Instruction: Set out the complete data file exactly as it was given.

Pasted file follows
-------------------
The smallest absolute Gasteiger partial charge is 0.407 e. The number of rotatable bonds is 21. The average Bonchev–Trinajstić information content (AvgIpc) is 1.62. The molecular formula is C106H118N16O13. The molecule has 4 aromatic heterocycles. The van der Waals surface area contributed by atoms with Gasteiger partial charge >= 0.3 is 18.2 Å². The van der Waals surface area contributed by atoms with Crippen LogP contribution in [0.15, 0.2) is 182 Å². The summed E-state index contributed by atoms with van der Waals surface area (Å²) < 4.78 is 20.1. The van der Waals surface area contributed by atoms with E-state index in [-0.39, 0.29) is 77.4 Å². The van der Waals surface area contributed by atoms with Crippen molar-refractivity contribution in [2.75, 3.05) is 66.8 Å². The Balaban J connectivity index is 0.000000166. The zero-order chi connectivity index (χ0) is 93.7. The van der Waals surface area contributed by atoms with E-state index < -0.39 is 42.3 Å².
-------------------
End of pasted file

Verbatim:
The smallest absolute Gasteiger partial charge is 0.407 e. The number of rotatable bonds is 21. The average Bonchev–Trinajstić information content (AvgIpc) is 1.62. The molecular formula is C106H118N16O13. The molecule has 4 aromatic heterocycles. The van der Waals surface area contributed by atoms with Gasteiger partial charge >= 0.3 is 18.2 Å². The van der Waals surface area contributed by atoms with Crippen LogP contribution in [0.15, 0.2) is 182 Å². The summed E-state index contributed by atoms with van der Waals surface area (Å²) < 4.78 is 20.1. The van der Waals surface area contributed by atoms with E-state index in [-0.39, 0.29) is 77.4 Å². The van der Waals surface area contributed by atoms with Crippen molar-refractivity contribution in [2.75, 3.05) is 66.8 Å². The Balaban J connectivity index is 0.000000166. The zero-order chi connectivity index (χ0) is 93.7. The van der Waals surface area contributed by atoms with E-state index < -0.39 is 42.3 Å².